GroenGemak generates 1000 kWh in half a year
On May 31st of 2009, at 11:57 GMT, the solar cells on the rooftop of GroenGemak passed the milestone of 1000 kWh, or 1 MWh. This energy yields EUR 564 in energy paybacks, or lesser cost. It also saves the world 410 kilograms of CO2 and 0,24 grams nuclear waste, compared to the local default supplier. All this on a normal rooftop in a city, in about half a year!
The following graphs show what happened up to the point of this milestone. The first shows the energy dripping in as a function of time, the second is the efficiency of the convertor (which sometimes peaks over 100% if it was charged at the time of measurement, but which averages at about 96% efficiency).
The major advantage of solar cells is that they help to discouple from dwindling energy reserves. Variations in energy prices don't matter anymore; the yields are fixed at a particular amount per kWh. This installation has been setup to fully supply the energy needs for a household, so it is dimensioned at 2640 Watt peak power.
The installation served its first full day on the 6th of November 2008, so this energy has been captured in 7 months. The installation seems to be right on track to deliver the anticipated annual energy of 2112 kWh, with the Summer peaks still coming up. This anticipated amount of energy would pay back EUR 1191 in supplied/avoided grid energy, or 865 kilograms of CO2-reduction and half a gram of nuclear waste. Per month, that is EUR 99, 72 kilograms of CO2 and 0,042 grams of nuclear waste.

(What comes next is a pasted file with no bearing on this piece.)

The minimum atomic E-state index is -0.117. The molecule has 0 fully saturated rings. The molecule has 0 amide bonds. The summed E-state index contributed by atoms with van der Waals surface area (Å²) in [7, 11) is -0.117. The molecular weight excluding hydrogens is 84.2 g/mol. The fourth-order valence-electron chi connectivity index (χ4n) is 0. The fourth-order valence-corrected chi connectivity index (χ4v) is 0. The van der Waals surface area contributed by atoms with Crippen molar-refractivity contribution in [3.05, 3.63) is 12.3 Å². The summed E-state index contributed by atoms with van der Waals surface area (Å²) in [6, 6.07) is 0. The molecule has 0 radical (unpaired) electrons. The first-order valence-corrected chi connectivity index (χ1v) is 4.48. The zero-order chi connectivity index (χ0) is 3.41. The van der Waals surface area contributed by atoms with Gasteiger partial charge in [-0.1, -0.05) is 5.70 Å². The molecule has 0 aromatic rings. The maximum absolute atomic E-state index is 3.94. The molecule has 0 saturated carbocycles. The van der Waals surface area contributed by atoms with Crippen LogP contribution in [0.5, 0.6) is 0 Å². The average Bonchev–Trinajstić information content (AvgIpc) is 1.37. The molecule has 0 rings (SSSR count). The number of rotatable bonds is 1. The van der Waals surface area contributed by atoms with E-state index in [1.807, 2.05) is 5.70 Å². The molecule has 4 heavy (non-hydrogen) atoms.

Update June 18: Since the above, 18 days have passed. In those days, all figures were raised by as much as 20% -- awesome! This means that those last few days my panels generated 200 kWh, or 11.11 kWh a day. This sells at EUR 6.27 a day, saving 4.6 kg of CO2 a day (just imagine carrying this weight to a dump every day!) and 27 mg of nuclear waste. Well done, Sun!
Details: Prices vary lightly depending on the actual supplier's energy prices, but the subsidiary arrangements keep the minimal pay-off stable for the first 15 years of service. The comparison to the local default green/gray energy supplier Essent is made on the basis of this table.
Nuclear waste: Saving half a gram of nuclear waste may not seem like much, but it actually builds up at an incredible pace. Assuming it takes 10000 years to break down, then solar cells evade 50 kilograms would have been built up at the end of this period, for this household alone. This is an incredible amount if you consider how much conrete and politics is needed to store it away "safely".
Doubled the results: All the results above were doubled (2 MWh was generated) on Wednesday August 26, 2009 at 15:30 Dutch time.
Live data: If you are interested in seeing recent developments, just have a look at the live measurements. The kWh-measurements started after the installation already generated 1234 kWh, so you must add that to the totals reported here.